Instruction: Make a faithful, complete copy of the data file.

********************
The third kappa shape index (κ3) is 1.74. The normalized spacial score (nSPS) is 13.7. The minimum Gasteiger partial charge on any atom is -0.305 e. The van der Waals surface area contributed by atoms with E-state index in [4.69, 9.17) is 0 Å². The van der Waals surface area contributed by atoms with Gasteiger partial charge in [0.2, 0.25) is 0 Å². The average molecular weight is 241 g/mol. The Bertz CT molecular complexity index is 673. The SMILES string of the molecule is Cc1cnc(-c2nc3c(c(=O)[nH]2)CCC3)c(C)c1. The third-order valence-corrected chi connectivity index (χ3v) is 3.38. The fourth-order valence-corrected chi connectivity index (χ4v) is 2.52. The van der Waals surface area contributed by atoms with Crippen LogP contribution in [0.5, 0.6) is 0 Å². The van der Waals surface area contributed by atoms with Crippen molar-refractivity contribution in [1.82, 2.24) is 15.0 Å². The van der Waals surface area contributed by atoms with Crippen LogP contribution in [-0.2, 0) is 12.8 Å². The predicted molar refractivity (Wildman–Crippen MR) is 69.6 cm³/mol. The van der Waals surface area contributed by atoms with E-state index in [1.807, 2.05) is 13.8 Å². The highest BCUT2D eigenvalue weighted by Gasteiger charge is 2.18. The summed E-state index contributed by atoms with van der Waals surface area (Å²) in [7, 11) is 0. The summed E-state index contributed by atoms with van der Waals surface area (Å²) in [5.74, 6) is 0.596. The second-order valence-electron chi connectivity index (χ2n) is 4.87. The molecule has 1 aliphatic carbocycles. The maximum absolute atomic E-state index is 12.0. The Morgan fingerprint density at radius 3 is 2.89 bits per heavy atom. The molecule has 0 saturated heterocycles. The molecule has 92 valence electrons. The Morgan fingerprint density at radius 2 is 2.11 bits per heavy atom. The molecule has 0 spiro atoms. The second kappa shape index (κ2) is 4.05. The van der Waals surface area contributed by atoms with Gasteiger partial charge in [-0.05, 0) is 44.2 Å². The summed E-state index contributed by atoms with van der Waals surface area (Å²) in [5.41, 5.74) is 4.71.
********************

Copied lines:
The third kappa shape index (κ3) is 1.74. The normalized spacial score (nSPS) is 13.7. The minimum Gasteiger partial charge on any atom is -0.305 e. The van der Waals surface area contributed by atoms with E-state index in [4.69, 9.17) is 0 Å². The van der Waals surface area contributed by atoms with Gasteiger partial charge in [0.2, 0.25) is 0 Å². The average molecular weight is 241 g/mol. The Bertz CT molecular complexity index is 673. The SMILES string of the molecule is Cc1cnc(-c2nc3c(c(=O)[nH]2)CCC3)c(C)c1. The third-order valence-corrected chi connectivity index (χ3v) is 3.38. The fourth-order valence-corrected chi connectivity index (χ4v) is 2.52. The van der Waals surface area contributed by atoms with Crippen LogP contribution in [0.5, 0.6) is 0 Å². The van der Waals surface area contributed by atoms with Crippen molar-refractivity contribution in [1.82, 2.24) is 15.0 Å². The van der Waals surface area contributed by atoms with Crippen LogP contribution in [-0.2, 0) is 12.8 Å². The predicted molar refractivity (Wildman–Crippen MR) is 69.6 cm³/mol. The van der Waals surface area contributed by atoms with E-state index in [1.807, 2.05) is 13.8 Å². The highest BCUT2D eigenvalue weighted by Gasteiger charge is 2.18. The summed E-state index contributed by atoms with van der Waals surface area (Å²) in [7, 11) is 0. The summed E-state index contributed by atoms with van der Waals surface area (Å²) in [5.74, 6) is 0.596. The second-order valence-electron chi connectivity index (χ2n) is 4.87. The molecule has 1 aliphatic carbocycles. The maximum absolute atomic E-state index is 12.0. The Morgan fingerprint density at radius 3 is 2.89 bits per heavy atom. The molecule has 0 saturated heterocycles. The molecule has 92 valence electrons. The Morgan fingerprint density at radius 2 is 2.11 bits per heavy atom. The molecule has 0 spiro atoms. The second kappa shape index (κ2) is 4.05. The van der Waals surface area contributed by atoms with Gasteiger partial charge in [-0.05, 0) is 44.2 Å². The summed E-state index contributed by atoms with van der Waals surface area (Å²) in [5.41, 5.74) is 4.71.